Fifty Ways to…Write a Book

Necessity is the mother of invention. –English Proverb

I was in my car this evening, driving back home after dropping my grandsons off, when Paul Simon came on the radio singing his song, “Fifty Ways to Leave Your Lover.” To paraphrase a section of the song, he has a woman trying to convince him that there are many ways to leave your lover. When he asks her to explain, she tells him, “why don’t we just sleep on it,” and kisses him. Suddenly his confusion is lifted, and he realizes that there must be, indeed, fifty ways to leave your lover.

All it takes is desire. If you want it bad enough, you will find a way. It reminds me of my former colleague Randy Maxwell back in my editing days used to say. He’s authored several books of his own, and he told me, “If a person is going to write a book, they will find a way.”

I’ve written books that have taken me years to complete, and I’ve written a book in seventeen days. I’ve written books while working full time as an editor, as a professor, while working on my doctorate degree, and while raising two children. That’s not to say that any of that was easy. But it becomes easier when you have the passion that drives you, the vision to see what you are writing, and the belief in yourself that you can complete what you have started.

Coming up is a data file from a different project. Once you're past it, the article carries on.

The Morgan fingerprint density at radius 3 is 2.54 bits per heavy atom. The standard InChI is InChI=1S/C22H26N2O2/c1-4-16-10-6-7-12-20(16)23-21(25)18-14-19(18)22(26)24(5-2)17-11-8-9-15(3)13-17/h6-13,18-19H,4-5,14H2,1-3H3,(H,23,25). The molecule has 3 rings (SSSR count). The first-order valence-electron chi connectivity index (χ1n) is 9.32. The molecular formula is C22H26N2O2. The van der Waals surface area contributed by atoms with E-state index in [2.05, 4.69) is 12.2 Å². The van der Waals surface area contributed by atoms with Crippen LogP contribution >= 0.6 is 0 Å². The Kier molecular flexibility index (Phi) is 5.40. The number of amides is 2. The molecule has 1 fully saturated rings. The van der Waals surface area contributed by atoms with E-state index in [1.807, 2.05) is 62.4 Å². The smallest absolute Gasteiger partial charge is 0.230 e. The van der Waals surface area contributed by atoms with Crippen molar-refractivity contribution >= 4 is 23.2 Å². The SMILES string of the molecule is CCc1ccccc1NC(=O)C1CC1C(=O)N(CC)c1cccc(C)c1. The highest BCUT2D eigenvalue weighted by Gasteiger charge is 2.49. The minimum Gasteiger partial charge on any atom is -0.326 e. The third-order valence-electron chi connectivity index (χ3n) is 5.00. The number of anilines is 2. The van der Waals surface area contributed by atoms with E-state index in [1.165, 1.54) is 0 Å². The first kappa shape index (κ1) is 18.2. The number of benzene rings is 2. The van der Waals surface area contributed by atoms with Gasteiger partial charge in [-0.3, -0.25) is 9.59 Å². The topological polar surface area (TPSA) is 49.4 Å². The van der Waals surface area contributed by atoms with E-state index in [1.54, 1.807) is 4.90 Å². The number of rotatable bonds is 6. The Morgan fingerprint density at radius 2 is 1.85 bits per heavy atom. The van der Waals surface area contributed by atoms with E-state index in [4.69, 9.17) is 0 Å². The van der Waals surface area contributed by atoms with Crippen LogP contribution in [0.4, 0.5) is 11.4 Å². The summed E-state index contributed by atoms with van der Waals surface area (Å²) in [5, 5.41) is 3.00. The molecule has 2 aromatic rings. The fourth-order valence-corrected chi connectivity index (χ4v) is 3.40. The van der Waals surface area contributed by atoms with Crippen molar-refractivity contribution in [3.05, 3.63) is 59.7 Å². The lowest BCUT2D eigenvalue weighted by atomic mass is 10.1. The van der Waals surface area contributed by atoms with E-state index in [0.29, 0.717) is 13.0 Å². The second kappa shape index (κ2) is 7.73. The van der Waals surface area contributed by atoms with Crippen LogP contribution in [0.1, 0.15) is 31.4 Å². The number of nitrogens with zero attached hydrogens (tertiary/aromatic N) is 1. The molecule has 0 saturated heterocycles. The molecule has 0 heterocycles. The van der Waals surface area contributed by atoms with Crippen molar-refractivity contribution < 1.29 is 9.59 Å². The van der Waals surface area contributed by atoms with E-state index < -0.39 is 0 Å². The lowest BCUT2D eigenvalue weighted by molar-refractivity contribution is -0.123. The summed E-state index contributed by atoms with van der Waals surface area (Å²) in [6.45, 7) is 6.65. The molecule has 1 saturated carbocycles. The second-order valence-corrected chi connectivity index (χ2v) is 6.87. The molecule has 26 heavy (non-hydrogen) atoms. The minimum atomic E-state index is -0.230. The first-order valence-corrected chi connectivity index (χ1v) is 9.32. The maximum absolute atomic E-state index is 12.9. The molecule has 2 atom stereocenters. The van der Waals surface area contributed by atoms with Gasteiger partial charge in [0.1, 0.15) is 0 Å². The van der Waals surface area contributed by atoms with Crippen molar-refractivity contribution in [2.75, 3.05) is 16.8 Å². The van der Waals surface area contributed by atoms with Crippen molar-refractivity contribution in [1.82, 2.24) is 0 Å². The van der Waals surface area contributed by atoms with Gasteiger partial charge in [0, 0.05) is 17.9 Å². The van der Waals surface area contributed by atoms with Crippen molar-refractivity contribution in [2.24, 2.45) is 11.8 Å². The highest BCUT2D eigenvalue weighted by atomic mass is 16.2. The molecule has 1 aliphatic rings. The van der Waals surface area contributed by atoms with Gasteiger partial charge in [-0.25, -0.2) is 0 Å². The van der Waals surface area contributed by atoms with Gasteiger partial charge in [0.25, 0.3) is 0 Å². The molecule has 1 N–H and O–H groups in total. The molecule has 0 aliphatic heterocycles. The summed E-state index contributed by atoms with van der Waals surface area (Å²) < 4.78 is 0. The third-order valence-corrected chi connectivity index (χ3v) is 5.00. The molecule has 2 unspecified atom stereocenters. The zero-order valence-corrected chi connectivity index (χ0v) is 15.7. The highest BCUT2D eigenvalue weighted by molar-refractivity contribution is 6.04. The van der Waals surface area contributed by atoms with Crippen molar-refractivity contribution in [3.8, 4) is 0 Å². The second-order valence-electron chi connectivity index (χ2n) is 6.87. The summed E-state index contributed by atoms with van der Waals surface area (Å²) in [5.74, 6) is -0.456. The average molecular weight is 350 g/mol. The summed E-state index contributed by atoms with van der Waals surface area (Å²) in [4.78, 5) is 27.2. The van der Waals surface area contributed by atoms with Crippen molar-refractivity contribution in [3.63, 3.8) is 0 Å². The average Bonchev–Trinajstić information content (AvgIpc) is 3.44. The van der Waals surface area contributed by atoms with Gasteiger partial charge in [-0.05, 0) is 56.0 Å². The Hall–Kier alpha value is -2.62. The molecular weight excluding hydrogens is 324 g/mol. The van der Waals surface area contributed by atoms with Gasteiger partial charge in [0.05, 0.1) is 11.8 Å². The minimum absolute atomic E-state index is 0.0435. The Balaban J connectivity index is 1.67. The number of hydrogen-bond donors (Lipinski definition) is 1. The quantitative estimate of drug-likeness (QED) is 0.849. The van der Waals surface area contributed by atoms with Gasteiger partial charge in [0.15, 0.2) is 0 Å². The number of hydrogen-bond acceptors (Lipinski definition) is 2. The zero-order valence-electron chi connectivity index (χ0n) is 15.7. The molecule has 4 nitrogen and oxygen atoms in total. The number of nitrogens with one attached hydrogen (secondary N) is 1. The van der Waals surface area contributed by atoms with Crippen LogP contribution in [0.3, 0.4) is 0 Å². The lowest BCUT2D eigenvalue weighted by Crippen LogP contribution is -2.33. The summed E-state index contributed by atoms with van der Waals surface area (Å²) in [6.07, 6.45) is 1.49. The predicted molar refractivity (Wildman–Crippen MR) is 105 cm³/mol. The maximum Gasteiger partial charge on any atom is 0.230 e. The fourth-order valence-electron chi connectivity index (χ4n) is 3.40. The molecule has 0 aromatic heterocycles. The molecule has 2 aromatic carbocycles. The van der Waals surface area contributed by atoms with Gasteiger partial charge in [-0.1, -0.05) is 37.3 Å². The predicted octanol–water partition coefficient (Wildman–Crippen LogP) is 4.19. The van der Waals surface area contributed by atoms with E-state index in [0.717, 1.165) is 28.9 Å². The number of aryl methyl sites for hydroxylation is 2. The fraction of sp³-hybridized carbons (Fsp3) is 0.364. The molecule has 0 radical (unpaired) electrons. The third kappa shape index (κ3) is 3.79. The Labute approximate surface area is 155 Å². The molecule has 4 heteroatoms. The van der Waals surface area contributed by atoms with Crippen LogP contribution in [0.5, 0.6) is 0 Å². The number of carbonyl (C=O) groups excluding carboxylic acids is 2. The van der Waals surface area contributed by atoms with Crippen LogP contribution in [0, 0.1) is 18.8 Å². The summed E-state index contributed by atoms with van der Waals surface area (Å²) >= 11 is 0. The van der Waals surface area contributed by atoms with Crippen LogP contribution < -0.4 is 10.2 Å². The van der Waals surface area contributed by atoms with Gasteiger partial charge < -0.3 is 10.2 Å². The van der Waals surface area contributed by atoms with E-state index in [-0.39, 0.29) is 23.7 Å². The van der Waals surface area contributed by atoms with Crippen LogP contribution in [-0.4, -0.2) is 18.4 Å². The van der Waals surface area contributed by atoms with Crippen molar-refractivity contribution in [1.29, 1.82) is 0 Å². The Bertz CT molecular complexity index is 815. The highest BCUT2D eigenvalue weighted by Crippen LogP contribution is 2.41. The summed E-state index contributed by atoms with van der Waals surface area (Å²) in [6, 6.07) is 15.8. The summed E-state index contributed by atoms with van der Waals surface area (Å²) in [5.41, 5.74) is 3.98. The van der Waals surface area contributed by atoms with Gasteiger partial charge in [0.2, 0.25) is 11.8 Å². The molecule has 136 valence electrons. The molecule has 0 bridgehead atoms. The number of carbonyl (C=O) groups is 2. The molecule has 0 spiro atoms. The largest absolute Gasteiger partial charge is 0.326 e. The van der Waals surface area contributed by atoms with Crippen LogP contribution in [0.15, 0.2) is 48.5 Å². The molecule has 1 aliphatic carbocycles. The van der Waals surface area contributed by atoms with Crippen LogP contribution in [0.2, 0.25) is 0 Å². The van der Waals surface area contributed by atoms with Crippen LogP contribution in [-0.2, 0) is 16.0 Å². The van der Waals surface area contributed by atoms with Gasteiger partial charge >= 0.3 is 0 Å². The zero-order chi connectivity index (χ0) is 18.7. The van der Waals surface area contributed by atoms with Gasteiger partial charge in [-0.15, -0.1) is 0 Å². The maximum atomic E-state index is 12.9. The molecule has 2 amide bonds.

J.K. Rowling started the Harry Potter series of books, probably the best selling series of all time, while she was riding the commuter train to work. Margaret Mitchell wrote Gone With the Wind while she was a bank teller. There are countless other examples of authors who either got up early or stayed up late to write that book that haunted them. But the key, as I mentioned in the last paragraph, is that you have to have the passion, the vision, and the belief.

Once you realize that you can do it, it becomes easier. And once it becomes easier, you realize you have to raise the standard. Because serious writers know they can never stop trying to get better.